0
Get Alert
Please Wait... Processing your request... Please Wait.
You must sign in to sign-up for alerts.

Please confirm that your email address is correct, so you can successfully receive this alert.

1
WINDOWSTOTHEBRAIN   |    
Bipolar Disorder: Imaging State Versus Trait
Jacqueline N.W. Friedman, Ph.D.; Robin A. Hurley, M.D.; Katherine H. Taber, Ph.D.
The Journal of Neuropsychiatry and Clinical Neurosciences 2006;18:296-301.
View Author and Article Information

From Veterans Affairs Mid Atlantic Mental Illness Research, Education, and Clinical Center (J.N.W.F., R.A.H., K.H.T.); the Mental Health Service Line, Salisbury Veterans Affairs Medical Center, Salisbury, North Carolina (J.N.W.F., R.A.H., K.H.T.); Departments of Psychiatry and Radiology, Wake Forest University School of Medicine, Winston-Salem, North Carolina (R.A.H.); the Menninger Department of Psychiatry and Behavioral Sciences, Baylor College of Medicine, Houston, Texas, (R.A.H.); and the Department of Physical Medicine and Rehabilitation, Baylor College of Medicine, Houston, Texas, (K.H.T). Address correspondence to Dr. Robin Hurley, Hefner VA Medical Center, 1601 Brenner Ave., Salisbury, NC 28144; Robin.Hurley@med.va.gov (E-mail).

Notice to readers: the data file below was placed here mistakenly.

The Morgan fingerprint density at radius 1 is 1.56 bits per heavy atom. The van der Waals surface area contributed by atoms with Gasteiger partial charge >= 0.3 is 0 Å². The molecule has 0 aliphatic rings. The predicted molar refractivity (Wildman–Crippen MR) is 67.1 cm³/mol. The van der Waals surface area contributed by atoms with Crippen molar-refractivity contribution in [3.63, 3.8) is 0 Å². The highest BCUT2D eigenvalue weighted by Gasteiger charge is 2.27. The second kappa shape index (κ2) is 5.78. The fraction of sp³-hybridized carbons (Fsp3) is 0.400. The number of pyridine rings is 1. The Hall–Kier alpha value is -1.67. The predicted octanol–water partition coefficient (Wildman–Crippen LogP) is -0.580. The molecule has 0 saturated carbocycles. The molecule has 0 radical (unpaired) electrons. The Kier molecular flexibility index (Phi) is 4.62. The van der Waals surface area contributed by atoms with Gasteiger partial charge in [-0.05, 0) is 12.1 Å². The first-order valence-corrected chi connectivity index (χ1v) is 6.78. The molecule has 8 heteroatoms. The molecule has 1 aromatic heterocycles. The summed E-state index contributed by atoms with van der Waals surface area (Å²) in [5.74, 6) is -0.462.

Copyright © 2006 American Psychiatric Publishing, Inc.

Bipolar disorder is a chronic and severe mental illness with worldwide effects. It includes both the more severe bipolar disorder type I (BD I, requiring a manic or mixed episode) and the less severe bipolar disorder type II (BD II, requiring presence of a hypomanic episode).12 While BD I affects men and women in equal numbers, BD II, like major depressive disorder, affects women in greater numbers. Estimates of lifetime prevalence of bipolar disorder in the general population range from 2.8% to 6.5%.13,14

Understanding and clarifying the diagnosis of bipolar disorder requires comparison to major depressive disorder since both include major depressive episodes.15 Previous research has focused on categorical differences between the two without considering that depressive episodes in major depressive disorder may or may not be the same clinically as depressive episodes that occur within the context of bipolar disorder.16 Additionally, differences may exist in the functional brain systems that underlie these disorders. Thus, it is important to examine both trait and state.